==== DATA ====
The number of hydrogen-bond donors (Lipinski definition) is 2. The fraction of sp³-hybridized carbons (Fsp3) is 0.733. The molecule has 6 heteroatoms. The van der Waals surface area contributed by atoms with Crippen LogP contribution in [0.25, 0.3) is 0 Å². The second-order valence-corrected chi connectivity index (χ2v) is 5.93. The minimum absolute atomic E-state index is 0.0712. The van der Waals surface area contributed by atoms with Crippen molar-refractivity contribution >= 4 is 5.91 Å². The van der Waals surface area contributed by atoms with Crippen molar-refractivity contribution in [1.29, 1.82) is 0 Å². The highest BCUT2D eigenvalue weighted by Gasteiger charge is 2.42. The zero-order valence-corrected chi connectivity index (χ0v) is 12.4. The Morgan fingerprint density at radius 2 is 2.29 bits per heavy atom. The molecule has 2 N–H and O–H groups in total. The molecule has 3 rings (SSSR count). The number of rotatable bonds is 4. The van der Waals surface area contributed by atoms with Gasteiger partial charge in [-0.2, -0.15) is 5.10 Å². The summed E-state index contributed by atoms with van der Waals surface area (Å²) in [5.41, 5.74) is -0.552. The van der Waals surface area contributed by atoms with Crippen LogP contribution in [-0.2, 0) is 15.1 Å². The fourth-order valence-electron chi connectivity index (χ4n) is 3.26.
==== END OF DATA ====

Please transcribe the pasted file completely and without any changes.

The number of hydrogen-bond donors (Lipinski definition) is 2. The fraction of sp³-hybridized carbons (Fsp3) is 0.733. The molecule has 6 heteroatoms. The van der Waals surface area contributed by atoms with Crippen LogP contribution in [0.25, 0.3) is 0 Å². The second-order valence-corrected chi connectivity index (χ2v) is 5.93. The minimum absolute atomic E-state index is 0.0712. The van der Waals surface area contributed by atoms with Crippen molar-refractivity contribution >= 4 is 5.91 Å². The van der Waals surface area contributed by atoms with Crippen molar-refractivity contribution in [1.29, 1.82) is 0 Å². The highest BCUT2D eigenvalue weighted by Gasteiger charge is 2.42. The zero-order valence-corrected chi connectivity index (χ0v) is 12.4. The Morgan fingerprint density at radius 2 is 2.29 bits per heavy atom. The molecule has 2 N–H and O–H groups in total. The molecule has 3 rings (SSSR count). The number of rotatable bonds is 4. The van der Waals surface area contributed by atoms with Gasteiger partial charge in [-0.2, -0.15) is 5.10 Å². The summed E-state index contributed by atoms with van der Waals surface area (Å²) in [5.41, 5.74) is -0.552. The van der Waals surface area contributed by atoms with Crippen LogP contribution in [-0.2, 0) is 15.1 Å². The fourth-order valence-electron chi connectivity index (χ4n) is 3.26.